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Active Family Challenge (Bristol City Council

The project context

The Active Family Challenge was set up to encourage children away from the TV and computer and increase their physical activity levels. It was also designed to provide research for Bristol City Council into gaps in services. It aimed to find out whether focusing on the whole family would increase activity.

Overview of the project

The Active Family Challenge (AFC) was a 12-week pilot project. Families in Easton, St Pauls, Henbury and Knowle (Bristol) were invited to sign-up to the project in January and February 2010. In total, 21 families volunteered to take part.

Participating families had an initial consultation at home, followed by a second consultation at a community or sports ands leisure centre. They attended a consultation in the community with an exercise consultant to explore their current activity levels and their interests and goals. They were then taken to visit local leisure facilities complete a monthly activity plan and record their daily activity levels.

Over the next 12 weeks of the challenge, families took part in a variety of activities including badminton, football, climbing, exercise classes, swimming, walking and gymnastics. The 12-week challenge closed with a celebration event and prizes. Over the next 12 months, Bristol City Council and a researcher fellow from Bristol University gathered quantitative and qualitative data to measure the project's impact.

The Theory of Change (what should happen)

Data from Bristol University suggested that families were active in isolation but not together. Research has also shown that high levels of activity within families and at school are likely to encourage healthy eating habits in adolescence and beyond.

The project is based on providing families with personal support as well as activity opportunities and information. This will encourage them to increase their activity levels, promoting health outcomes and behavioural change.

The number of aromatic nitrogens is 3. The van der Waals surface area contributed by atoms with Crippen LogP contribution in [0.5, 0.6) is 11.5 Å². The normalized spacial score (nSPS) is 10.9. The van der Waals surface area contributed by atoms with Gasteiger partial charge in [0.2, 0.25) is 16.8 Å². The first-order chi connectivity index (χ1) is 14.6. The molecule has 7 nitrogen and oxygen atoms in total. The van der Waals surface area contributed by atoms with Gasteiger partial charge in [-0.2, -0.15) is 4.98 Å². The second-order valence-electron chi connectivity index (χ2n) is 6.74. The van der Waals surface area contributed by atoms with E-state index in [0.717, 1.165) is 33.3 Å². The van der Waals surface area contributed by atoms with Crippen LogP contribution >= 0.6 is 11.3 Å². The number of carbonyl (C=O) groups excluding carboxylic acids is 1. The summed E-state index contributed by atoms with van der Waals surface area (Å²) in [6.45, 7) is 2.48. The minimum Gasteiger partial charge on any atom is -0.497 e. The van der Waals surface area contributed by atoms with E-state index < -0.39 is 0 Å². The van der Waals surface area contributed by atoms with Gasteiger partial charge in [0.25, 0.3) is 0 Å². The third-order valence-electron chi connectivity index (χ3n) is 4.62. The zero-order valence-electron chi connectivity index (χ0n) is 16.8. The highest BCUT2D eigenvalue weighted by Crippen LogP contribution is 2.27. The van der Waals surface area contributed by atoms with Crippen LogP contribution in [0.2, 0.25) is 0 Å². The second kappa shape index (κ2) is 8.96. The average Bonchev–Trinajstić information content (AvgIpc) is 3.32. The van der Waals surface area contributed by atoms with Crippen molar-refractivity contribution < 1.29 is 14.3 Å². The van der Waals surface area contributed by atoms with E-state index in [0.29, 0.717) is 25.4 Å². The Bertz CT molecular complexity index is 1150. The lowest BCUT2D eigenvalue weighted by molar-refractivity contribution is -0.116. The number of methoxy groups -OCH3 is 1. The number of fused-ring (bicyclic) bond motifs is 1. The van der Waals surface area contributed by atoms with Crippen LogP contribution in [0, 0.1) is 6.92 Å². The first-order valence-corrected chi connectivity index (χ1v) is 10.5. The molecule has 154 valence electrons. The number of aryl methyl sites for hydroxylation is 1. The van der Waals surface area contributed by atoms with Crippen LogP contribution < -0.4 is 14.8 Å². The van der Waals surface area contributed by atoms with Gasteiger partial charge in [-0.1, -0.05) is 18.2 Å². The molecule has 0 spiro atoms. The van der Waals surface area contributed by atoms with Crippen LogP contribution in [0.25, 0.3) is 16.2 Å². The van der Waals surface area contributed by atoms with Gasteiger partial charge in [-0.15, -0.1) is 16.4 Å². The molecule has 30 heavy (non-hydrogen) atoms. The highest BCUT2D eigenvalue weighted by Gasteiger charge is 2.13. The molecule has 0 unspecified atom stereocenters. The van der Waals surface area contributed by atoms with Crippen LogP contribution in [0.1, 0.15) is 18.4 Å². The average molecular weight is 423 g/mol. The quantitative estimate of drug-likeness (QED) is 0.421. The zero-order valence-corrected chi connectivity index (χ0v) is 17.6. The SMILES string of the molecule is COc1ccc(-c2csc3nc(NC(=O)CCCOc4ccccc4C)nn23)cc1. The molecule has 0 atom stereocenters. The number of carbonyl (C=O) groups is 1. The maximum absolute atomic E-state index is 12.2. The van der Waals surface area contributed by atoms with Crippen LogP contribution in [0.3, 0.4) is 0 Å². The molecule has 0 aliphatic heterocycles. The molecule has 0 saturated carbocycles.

What success will look like?

Successful outcomes over 12 months will include:

  • an increase in activity levels from baseline figures
  • an improvement in anthropometric measurements, such as body mass index (BMI), blood pressure, weight and resting heart rates for participants, as well as an improved perception of their health and wellbeing
  • positive changes in family behaviour, encouraging them to spend time together in order to improve fitness levels
  • increased media coverage locally and nationally
  • the introduction of a Sports and Leisure Management (SLM) family membership card
  • roll-out of the scheme nationally.

Measuring the difference

A combination of quantitative data on anthropometric measures and qualitative information has been collected before, during and after the challenge and after six months. At the end of 12 months, further data will be collected. In order to ensure good, consistent data, the same instructor took the same measurements at each stage.

The project is working with Bristol University and NHS Bristol to analyse statistics. Meanwhile a researcher is undertaking qualitative interviews to support and illustrate the findings. Bristol City Council will produce a report at the end of the 12 months.

The challenges

When families signed up to the project, not everyone in the ‘family unit' was interested in becoming more active. This has made coordinating activities more difficult. Other problems include:

  • difficulties gaining regular access with participating families
  • the extra levels of support some families require
  • poor attendance at organised events
  • confusion with information given out by partners involved and communication problems between families.


This is a one year evaluation lasting until 2011, so results represent a work in progress.
Short term data suggests that activity levels do increase. Family members have joined gyms and exercise classes, purchased bikes and taken part in Sports

Relief races together. Quantitative data on anthropometric measures thus far shows mixed results.
Of four families analysed, about a third of participants have seen their blood pressure, weight and BMI decrease. However, these figures have increased or remained unchanged for the remainder.

An un-anticipated benefit has been that families have reported finding out more about their community and local activities.

Wider impact

At this stage, Bristol City Council is considering new ideas and adaptations. These include improving communication and contact with families through text messages and a Facebook page.

These boost interest in fitness by encouraging children to “bring a buddy” and developing an all-family activity and working to increase families' knowledge of local activities.

In terms of methodology, evaluation tools will be transferable to other team members, particularly in a forthcoming child weight management project.

Personal learning

“With regards to the action learning sets I feel they helped me with ideas and methods, which have been out in to practice in other projects, greater evaluation. In terms of the project, lessons have been learned about partnerships, human resources and project planning.”